Let the Waves Roar 2nd Print Cover

Let the Waves Roar

Perspectives of Young Prophetic Voices in the Ecumenical Movement
Edited by:
Joy Eva Bohol
Benjamin Simon

Consultations with young people, participants in WCC events between the 10th and the 11th assemblies, and a number of church leaders have concluded that there is a need to provide an updated resource to get to know young people of today and to explore ways for the church to effectively engage the 18–30-year-old age group in the ecumenical movement.

The 17 young people whose voices are heard in these pages represent eight regions and diverse church traditions. Another three chapters have been contributed by the editors and former WCC youth department staff. The book invites all generations to discern the signs of our times and to be proactive in our response to them.

Specs: 220 pages; 5.5 x 8.5"; paper and PDF; perfect; 4-colour cover

(2nd Print available Dec 2022)
ISBN: 978-2-8254-1765-2
Shelving/Topics: Religion/Ecumenism/Youth
Rights: World, all languages
Price: 23 CHF, 23 USD, 20.50 Euro

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From the Foreword by Rev. Prof. Dr Ioan Sauca, Acting General Secretary, WCC

What would the ecumenical movement be without the young people? It would have no origin and no future, for it must never be forgotten that the various youth movements were already a very important motor of the ecumenical movement at the end of the 19th century. Our history teaches us of the key contributions made by young people in the fellowship: we owe much to their impulses. Because of this, it is important today not only to regard them as the future, but also to listen to them in the present, taking seriously their ideas and suggestions, experiences, and fears, especially in and after the COVID-19 pandemic.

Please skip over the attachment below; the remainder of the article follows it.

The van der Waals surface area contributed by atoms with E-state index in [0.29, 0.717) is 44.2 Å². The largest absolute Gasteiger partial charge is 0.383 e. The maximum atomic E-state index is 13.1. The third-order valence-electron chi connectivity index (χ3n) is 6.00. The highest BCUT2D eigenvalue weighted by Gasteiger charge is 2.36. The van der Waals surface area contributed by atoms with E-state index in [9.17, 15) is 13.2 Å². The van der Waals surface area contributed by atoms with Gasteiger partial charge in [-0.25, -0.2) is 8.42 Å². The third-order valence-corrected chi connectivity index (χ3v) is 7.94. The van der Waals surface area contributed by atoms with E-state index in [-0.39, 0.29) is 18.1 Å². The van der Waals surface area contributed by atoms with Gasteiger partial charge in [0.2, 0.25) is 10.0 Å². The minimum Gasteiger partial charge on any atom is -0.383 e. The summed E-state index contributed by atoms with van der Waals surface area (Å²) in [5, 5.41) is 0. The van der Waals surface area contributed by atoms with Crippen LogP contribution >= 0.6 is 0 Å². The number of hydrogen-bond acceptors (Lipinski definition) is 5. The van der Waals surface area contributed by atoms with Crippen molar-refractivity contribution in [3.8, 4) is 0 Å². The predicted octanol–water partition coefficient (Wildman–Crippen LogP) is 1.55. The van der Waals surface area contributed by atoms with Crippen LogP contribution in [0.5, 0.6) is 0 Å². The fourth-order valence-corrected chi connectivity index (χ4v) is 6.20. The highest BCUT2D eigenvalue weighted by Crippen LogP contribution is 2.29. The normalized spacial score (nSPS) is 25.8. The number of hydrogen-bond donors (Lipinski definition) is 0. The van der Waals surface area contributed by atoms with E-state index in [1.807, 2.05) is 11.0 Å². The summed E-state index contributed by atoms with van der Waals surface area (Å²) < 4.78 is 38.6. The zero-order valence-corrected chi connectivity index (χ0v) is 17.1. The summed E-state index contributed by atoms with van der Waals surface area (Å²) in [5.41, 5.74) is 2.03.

Young people have made waves and will continue to do so in the ecumenical movement.

These waves disrupt social issues, but at the same time offer resilience and hope to different generations.

Many of their existential concerns are voiced in the following contributions. They deal with questions of politics and church life, inclusion, gender equalities, the role of young people in the ecumenical movement, how to build peace, and how justice can be established, among others. All these issues are on the agenda of the World Council of Churches; it is critical to listen to what young voices have to say on these topics.

I am very grateful to the editors for their work. They have created a platform that enables young people from the eight different regions of the World Council of Churches to be heard across all other generations.